Marlborough and other poems
AND OTHER POEMS
CAMBRIDGE UNIVERSITY PRESS
C. F. CLAY, Manager
LONDON : FETTER LANE, E.C. 4
|NEW YORK : G. P. PUTNAM'S SONS|
|MACMILLAN AND CO., Ltd.|
|TORONTO : J. M. DENT AND SONS, Ltd.|
TOKYO : MARUZEN-KABUSHIKI-KAISHA
ALL RIGHTS RESERVED
AND OTHER POEMS
CHARLES HAMILTON SORLEY
Published, January 1916
Second edition, slightly enlarged, February 1916
Reprinted, February, April, May 1916
Third edition, with illustrations in prose, November 1916
Fourth edition, re-arranged and re-set, May 1919
The call for a new edition of these poems gives an opportunity for issuing them in a form which is intended to be definitive.
They are now arranged in four groups according to subject. It is true that all of them perhaps might be described by the title of one of these groups, as poems of life and thought. But some owe their inspiration directly to nature—to the wind-swept downs which the author loved and which he looked upon as "wise" as well as "wide"; a few reflect the experiences of school life; yet others show how his spirit faced the great adventure of war and death. Within each group the poems are printed, as nearly as may be, in the order of their composition, the title-poem being restored to its proper chronological place. When the date, exact or approximate, is known, it has been given; in those cases in which the date specifies the day of the month, it has been taken from the author's manuscript.
A single piece of imaginative prose is included amongst the poems. Other passages of prose were added to the third edition with the view of illustrating ideas occurring in the poems and prominent in the author's mind. With the exception of a few sentences from an early essay, these prose passages are all taken from familiar letters. To the present edition a few notes have been appended, in which some topical allusions are explained and what is known about the origin of the separate pieces is told.
The frontispiece is from a drawing in chalks by Mr Cecil Jameson.
Of the author personally, and of what he was to his family and his friends, I do not speak. Yet I may quote the phrase used by a German lady in whose house he had been living for three months. "The time with him," she wrote, "was like a holiday and a feast-day." Many have felt what she put into words: though it was the graver moods of his mind that, for the most part, sought expression in his poems. I may also put on record here the main facts concerning his short life.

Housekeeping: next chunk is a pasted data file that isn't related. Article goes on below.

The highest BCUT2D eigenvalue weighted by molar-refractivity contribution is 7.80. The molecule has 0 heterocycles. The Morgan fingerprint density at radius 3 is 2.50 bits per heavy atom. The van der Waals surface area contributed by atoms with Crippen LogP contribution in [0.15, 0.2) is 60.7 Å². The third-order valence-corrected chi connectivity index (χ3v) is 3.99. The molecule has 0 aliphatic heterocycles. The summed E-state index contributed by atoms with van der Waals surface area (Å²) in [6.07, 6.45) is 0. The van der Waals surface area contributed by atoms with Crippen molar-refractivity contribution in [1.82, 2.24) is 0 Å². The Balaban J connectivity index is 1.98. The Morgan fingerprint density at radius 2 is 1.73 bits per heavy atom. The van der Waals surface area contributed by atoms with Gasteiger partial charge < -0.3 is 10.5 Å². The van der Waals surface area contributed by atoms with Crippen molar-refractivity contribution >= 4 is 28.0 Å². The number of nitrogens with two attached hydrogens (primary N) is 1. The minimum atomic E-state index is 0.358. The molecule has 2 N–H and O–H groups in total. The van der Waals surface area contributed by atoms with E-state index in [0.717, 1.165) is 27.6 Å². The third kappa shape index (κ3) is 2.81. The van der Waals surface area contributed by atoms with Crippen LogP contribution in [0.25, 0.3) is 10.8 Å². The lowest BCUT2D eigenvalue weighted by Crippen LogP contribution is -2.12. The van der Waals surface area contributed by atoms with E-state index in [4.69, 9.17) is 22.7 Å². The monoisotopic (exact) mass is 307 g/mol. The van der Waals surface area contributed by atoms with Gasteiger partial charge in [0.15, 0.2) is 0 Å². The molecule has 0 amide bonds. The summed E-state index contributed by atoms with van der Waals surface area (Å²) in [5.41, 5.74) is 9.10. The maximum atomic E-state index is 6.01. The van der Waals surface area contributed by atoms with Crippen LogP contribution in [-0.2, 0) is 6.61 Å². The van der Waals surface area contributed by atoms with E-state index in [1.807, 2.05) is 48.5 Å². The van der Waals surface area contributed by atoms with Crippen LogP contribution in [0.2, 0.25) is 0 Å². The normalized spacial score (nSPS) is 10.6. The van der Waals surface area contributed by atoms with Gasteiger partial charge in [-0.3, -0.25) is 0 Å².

He was born at Old Aberdeen on 19th May 1895. His father was then a professor in the University of Aberdeen, and he was of Scottish descent on both sides. From 1900 onwards his home was in Cambridge. He was educated at Marlborough College, which he entered in September 1908 and left in December 1913, after obtaining a scholarship at University College, Oxford. Owing to the war he never went into residence at the University. After leaving school he spent a little more than six months in Germany, first at Schwerin in Mecklenburg and afterwards, for the summer session, at the University of Jena. He was on a walking tour on the banks of the Moselle when the European war broke out. He was put in prison at Trier on the 2nd August, but released the same night with orders to leave the country. After some adventures he reached home on the 6th, and at once applied for a commission in the army. He was gazetted Second Lieutenant in the Seventh (Service) Battalion of the Suffolk Regiment before the end of the month, Lieutenant in November, and Captain in the following August. He was sent to France with his battalion on 30th May 1915, and served for some months in the trenches round Ploegsteert. Shortly after he had entered upon his life there, a suggestion was made to him about printing a slim volume of verse. But he put the suggestion aside as premature. "Besides," he added, "this is no time for oliveyards and vineyards, more especially of the small-holdings type. For three years or the duration of the war, let be." Four months later his warfare was accomplished. His battalion was moved south to take part in the battle of Loos, and he fell on 13th October 1915, in an attack in which the "hair-pin" trench near Hulluch was captured by his company. "Being made perfect in a little while, he fulfilled long years."
W. R. S.
Cambridge, March 1919